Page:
Date of Award

2017

Degree Type

Thesis

Degree Name

Master of Arts in Marine Affairs

Department

Marine Affairs

First Advisor

Tracey Dalton

Abstract

Many researchers acknowledge that including the public in marine protected area (MPA) planning and management can lead to more effective management, increased levels of trust, and project ownership that encourages project support. However, planners and managers lack clear guidance on how to design and implement successful participatory processes that effectively and meaningfully engage the public. This study investigated the Mallows Bay-Potomac River National Marine Sanctuary nomination process, a recently established process for nominating areas of national significance, to provide insights into how the public was involved in the process. More specifically, the goal of this study was to highlight how specific characteristics of the process (ways participants interact, share information and make decisions) contributed to the quality of the process.

Semi-structured interviews with 14 members of the Mallows Bay-Potomac River Steering Committee were conducted in the summer of 2016. Respondents were asked their thoughts about the process, their motivation for involvement, and their views on the specific mechanisms of engagement that were used throughout the process. Respondents were also asked to share their perceptions of the process in terms of five features of process quality: active participant involvement, decisions based on complete information, fair decision making, efficient administration, and positive participant interactions. All interviews were transcribed and coded into themes and subcategories.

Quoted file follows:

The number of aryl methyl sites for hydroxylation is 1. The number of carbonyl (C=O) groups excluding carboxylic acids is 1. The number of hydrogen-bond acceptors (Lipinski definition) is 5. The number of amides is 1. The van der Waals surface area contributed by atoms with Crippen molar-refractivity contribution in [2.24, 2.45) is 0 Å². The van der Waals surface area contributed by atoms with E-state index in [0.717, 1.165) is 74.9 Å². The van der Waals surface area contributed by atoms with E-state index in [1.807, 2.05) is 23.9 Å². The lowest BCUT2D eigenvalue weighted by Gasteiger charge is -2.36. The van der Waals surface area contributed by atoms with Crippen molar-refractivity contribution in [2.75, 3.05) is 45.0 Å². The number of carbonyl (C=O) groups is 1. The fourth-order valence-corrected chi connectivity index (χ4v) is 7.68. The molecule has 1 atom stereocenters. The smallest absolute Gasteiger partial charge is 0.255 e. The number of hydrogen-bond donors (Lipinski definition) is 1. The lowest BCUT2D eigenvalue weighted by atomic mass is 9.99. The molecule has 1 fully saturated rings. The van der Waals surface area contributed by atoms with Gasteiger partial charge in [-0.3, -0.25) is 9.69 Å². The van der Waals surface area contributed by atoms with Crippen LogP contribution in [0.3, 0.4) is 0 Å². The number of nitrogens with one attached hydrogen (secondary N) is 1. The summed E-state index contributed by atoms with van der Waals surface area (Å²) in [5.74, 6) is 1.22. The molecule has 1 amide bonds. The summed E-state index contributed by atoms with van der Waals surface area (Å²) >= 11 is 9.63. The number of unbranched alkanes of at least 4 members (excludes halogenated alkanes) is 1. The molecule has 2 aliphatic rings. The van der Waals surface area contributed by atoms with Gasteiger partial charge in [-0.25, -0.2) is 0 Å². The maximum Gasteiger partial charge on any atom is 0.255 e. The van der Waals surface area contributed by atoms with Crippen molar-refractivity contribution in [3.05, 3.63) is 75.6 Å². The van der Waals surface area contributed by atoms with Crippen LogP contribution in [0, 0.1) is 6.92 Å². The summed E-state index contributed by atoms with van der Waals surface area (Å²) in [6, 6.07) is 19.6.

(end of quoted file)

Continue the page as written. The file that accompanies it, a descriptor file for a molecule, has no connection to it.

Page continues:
Overall, participants felt that the nomination process effectively incorporated three of the process features: active participant involvement, decisions based on complete information, and positive participant interactions. Respondents described eighteen specific mechanisms that were used to engage participants throughout the nomination process, with five mechanisms emerging as especially important (phone calls, emails, public meetings, one-on-one or small group meetings, and networking). Findings suggest that including multiple mechanisms, both traditional and nontraditional, for stakeholder participation helped to ensure the process was successful. Results from this study will help MPA planners and managers design participatory processes that effectively and meaningfully engage the public.

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